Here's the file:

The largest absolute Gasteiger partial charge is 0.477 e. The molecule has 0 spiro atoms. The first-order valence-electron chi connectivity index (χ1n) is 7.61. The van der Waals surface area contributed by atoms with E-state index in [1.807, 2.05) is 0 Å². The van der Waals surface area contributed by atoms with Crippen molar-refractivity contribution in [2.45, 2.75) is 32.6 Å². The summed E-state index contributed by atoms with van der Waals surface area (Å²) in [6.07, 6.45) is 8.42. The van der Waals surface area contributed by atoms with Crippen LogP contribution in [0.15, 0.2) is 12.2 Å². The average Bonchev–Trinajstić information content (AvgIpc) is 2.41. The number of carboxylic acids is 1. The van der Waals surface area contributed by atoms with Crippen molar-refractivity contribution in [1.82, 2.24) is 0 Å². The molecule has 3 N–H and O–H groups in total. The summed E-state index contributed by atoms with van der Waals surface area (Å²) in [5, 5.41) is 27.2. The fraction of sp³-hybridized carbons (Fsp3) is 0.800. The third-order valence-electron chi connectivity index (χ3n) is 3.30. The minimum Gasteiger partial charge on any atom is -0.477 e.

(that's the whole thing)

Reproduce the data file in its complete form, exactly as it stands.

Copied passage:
The largest absolute Gasteiger partial charge is 0.477 e. The molecule has 0 spiro atoms. The first-order valence-electron chi connectivity index (χ1n) is 7.61. The van der Waals surface area contributed by atoms with E-state index in [1.807, 2.05) is 0 Å². The van der Waals surface area contributed by atoms with Crippen molar-refractivity contribution in [2.45, 2.75) is 32.6 Å². The summed E-state index contributed by atoms with van der Waals surface area (Å²) in [6.07, 6.45) is 8.42. The van der Waals surface area contributed by atoms with Crippen LogP contribution in [0.15, 0.2) is 12.2 Å². The average Bonchev–Trinajstić information content (AvgIpc) is 2.41. The number of carboxylic acids is 1. The van der Waals surface area contributed by atoms with Crippen molar-refractivity contribution in [1.82, 2.24) is 0 Å². The molecule has 3 N–H and O–H groups in total. The summed E-state index contributed by atoms with van der Waals surface area (Å²) in [5, 5.41) is 27.2. The fraction of sp³-hybridized carbons (Fsp3) is 0.800. The third-order valence-electron chi connectivity index (χ3n) is 3.30. The minimum Gasteiger partial charge on any atom is -0.477 e.